Bhikkuni order. Bhikkhuni Tisara was the leader and conferred higher ordination upon over
300 Chinese nuns in 434 AD. The bhikkunis living in Chendu in Sichuan province are
convinced that they belong to the same Bhikkhuni order introduced to SL in the 3rd century
BC by Bhikkhuni Sanghamitta.

Ceremonial planting of Bodhi tree in SL
The advent of Bhikkhuni Sanghamitta to SL with a sapling of the Bodhi tree from Bodhi
Gaya in the 3rd century BC was a historical event proved not only by literary sources but also

by archaeological evidence. The bas reliefs on Eastern gateway of Sanchi tope represent that
historic event of the Bodhi tree and her arrival in SL.

The preparation of the Bodhi sapling taken from the southern side of the tree is recorded in
detail. A solemn ceremony was held when Bhikkhuni Sanghamitta left the Indian port of
Tamralipti (Tamluk). To look after the Bodhi Tree, King Asoka sent members of 18 families
of devakula and 8 families each from ministers, Brahmins and farmers together with the
number of guardians, weavers and potters.

On arrival at SL, King Devanampiya Tissa received the Bodhi sapling with a royal guard of
honour. It was placed in a pavilion specially built on the beach and honored for 9 days. On
the 10th day, it was placed on a chariot and taken to Anuradhapura in a grand procession with
great pomp and pageantry. In Anuradhapura, it was planted ceremonially at the royal garden

The Bodhi Tree at Anuradhapura is the only tree in the world with an authentic history. The
original tree at Bodhi Gaya succumbed to vandalism by religious fanatics. Alexander
Cunningham after identifying the site of Buddha‟s enlightenment planted a sapling from the
Bodhi tree from Anuradhapura. Plants were grown from seeds of the Bodhi Tree of
Anuradhapura in various parts of the island.

Building of viharas
Devanampiya Tissa, during his reign built numerous viharas, like Issarasamanaka and

Translation of Tripitaka to Sinhalese
Mahinda was said to have taught the commentaries to the Tipitaka in the Sinhalese language,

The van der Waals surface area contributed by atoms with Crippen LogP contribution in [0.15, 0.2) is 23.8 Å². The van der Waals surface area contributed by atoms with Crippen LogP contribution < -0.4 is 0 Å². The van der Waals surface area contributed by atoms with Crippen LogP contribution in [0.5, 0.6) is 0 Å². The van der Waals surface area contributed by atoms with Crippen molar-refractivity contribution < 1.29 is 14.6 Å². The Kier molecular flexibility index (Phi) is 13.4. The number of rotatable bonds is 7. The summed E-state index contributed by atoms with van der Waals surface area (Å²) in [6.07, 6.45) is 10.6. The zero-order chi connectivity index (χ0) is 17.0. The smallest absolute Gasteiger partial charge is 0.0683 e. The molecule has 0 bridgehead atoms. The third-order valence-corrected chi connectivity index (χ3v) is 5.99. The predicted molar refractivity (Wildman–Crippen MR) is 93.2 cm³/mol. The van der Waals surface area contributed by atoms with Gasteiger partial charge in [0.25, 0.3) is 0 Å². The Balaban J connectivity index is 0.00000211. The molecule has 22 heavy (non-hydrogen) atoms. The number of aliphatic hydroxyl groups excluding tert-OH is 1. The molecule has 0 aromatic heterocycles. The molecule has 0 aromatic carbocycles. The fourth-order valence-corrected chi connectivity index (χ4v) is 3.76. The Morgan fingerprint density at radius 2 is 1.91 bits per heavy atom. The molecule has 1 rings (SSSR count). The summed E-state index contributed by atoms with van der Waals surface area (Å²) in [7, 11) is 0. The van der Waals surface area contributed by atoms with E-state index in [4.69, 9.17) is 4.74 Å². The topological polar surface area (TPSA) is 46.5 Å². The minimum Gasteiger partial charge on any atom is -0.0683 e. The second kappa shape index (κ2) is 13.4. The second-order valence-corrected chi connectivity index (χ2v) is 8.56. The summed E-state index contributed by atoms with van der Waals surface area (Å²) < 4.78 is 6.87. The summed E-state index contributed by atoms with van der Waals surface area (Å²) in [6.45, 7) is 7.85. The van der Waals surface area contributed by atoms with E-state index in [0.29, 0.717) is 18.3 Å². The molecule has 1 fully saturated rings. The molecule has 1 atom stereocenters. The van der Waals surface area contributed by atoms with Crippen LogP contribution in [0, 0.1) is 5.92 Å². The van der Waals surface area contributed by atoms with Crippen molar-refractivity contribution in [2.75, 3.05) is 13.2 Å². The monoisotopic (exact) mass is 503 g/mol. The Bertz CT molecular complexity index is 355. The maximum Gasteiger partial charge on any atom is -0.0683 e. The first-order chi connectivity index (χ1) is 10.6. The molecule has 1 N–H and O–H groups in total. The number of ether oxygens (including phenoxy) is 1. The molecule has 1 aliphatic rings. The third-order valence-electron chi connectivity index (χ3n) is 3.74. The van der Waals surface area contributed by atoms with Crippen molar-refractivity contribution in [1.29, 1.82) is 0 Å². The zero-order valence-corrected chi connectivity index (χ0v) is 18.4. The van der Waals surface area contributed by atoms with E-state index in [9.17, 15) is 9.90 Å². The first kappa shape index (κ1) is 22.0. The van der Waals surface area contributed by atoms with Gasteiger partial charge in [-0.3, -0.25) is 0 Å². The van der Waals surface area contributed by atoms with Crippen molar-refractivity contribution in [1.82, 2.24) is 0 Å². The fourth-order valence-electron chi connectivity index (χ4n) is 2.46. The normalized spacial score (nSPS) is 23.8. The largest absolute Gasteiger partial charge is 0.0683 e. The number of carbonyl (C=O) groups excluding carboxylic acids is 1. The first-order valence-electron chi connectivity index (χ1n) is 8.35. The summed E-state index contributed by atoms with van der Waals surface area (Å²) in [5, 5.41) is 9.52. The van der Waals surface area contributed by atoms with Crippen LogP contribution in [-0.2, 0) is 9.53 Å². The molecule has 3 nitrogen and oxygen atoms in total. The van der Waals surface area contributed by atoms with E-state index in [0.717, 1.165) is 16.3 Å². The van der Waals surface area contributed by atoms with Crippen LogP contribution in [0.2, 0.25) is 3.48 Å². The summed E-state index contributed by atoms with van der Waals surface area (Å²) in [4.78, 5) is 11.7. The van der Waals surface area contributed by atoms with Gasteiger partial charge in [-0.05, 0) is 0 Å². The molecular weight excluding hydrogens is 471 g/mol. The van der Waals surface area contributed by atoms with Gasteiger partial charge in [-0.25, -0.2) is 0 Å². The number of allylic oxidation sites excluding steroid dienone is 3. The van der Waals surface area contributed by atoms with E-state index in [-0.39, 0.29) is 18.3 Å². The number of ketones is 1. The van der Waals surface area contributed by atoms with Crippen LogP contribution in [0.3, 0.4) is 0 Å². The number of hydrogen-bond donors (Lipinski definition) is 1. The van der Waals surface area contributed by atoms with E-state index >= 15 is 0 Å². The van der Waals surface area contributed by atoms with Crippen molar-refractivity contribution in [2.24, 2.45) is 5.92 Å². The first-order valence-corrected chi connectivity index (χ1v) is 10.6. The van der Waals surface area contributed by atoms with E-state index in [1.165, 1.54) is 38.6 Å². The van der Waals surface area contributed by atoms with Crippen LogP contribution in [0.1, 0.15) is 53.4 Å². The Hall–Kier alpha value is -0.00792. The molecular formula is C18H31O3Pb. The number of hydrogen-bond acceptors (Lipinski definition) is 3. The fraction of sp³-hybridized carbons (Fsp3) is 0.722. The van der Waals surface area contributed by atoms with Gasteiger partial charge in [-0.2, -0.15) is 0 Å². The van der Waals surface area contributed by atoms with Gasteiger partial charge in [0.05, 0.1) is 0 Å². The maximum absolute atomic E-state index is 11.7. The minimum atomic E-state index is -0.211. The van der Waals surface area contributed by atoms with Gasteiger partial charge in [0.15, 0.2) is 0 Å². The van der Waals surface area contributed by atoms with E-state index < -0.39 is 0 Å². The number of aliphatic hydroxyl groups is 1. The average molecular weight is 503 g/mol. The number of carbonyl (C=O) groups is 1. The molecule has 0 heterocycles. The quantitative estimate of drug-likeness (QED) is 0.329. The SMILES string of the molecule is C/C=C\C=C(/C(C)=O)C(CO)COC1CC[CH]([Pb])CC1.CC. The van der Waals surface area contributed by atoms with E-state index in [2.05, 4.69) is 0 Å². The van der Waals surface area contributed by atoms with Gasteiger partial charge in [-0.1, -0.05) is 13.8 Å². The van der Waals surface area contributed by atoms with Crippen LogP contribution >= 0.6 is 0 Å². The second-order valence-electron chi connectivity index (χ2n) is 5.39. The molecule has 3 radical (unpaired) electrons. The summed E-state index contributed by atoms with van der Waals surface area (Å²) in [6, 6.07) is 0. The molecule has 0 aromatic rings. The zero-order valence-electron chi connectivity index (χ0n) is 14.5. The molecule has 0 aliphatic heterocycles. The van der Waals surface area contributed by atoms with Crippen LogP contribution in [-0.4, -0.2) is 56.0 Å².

after translating them from Pali.

Years of contribution to Buddhism in SL
Thera Mahinda lived the rest of his life in Sri Lanka and contributed to the growth of
Buddhism there. He continued to live till 60 years old when he passed away in Cetiyagiri
where he was spending the rainy retreat. His body was brought in procession to the
Mahavihara, where homage was paid to it for a whole week. It was then burnt on a pyre of
fragrant wood. A cetiya was erected on that spot called Isibhumangana.

Theri Sanghamitta lived till 59, contributing to the growth of the Bhikkhuni order in SL.
When she passed away, she was cremated at Cittasala. King Uttiya erected a thupa over her

Their contribution was greatly appreciated by the people of Sri Lanka who considered them
the country‟s hero and heroine.

1.   Asokan Edicts
2.   Ceylon inscriptions
3.   Pali chronicles
4.   Folk tales
5.   Miscellaneous works in Pali and Sinhalese

Ceylon inscriptions
Written records in the island were found after 3rd Century BC. Records were carved below drip ledges
on the brows of caves utilized as residence for monks go back as far as 3 rd – 2nd century BC. Short
donation inscriptions state “so-and-so‟s cave was given to the sangha.”

Pali Chronicles tell the history of Buddhism in Sri Lanka.

     1. Dipavamsa is the oldest Pali chronicle of Sri Lanka. Begins with Buddha‟s life in brief and
        his visits to Sri Lanka. Ends with the rule of King Mahasena in 4 th Century AD. It is not the
        continuous work of one individual, but a heterogenous collection of material by different
        people who lived at different periods in different parts of the Island.

     2. Mahavamsa The first part was written by Thera Mahanama of Anuradhapura in 5th century
        AD. Thera Dhammakitti wrote second part in 13th century AD at Polonaruva. Mahavamsa is
        based on several sources (Dipavamsa; subjects written by ancients; tradition.) Merit Books
        kept by royalty and the rich mention the list of vihara, cetiyas, tanks, canals contributed by the
        various kings and ministers.

         The Mahavamsa-Tika is the Commentary on the Mahavamsa, and is called
         Vamsatthappakasini. The author was Thera Mahanama and was written in the 8th or 9th
         century AD.

Pali Commentaries of Buddhaghosa written at Mahavihara in 5th century AD gave a source of
history from 3rd Century BC to 5th Century AD. Buddhaghosa mentioned that Mahinda Thera brought
the commentaries to the Tripitaka to Sri Lanka and were translated into Sinhalese for the benefit of
her people. Buddhaghosa translated these Sinhalese commentaries into Pali.

The Mula- or Maha-Attakatha, the MahaPaccari, Kurundi were the 3 principal Sinhalese works.

Miscellanous work in Pali and Sinhalese

     1. Mahabodhivamsa deals with the history of Bodhi branch at Anuradhapura, originally brought
        from the parent tree at Bodhi Gaya in 3rd century BC. Thera Upatissa wrote it in Pali prose.

     2. Dathavamsa deals with history of tooth relic and was written in 12th century AD by Rajaguru
        Dhammakitti who based his work on an earlier Sinhalese work. The tooth was brought to Sri
        Lanka during the reign of King Kitti-Siri-Meghavanna (362-389 AD)

     3. Nikayasangraha deals with history of Buddhism from Buddha‟s mahaparinibbana to the reign
        of King BhuvanaikabahuV (1360-1391 AD). Dharmakirti II wrote it in the 14th century AD.
        This is the Mahavihara tradition of the history of Buddhism in Sri Lanka.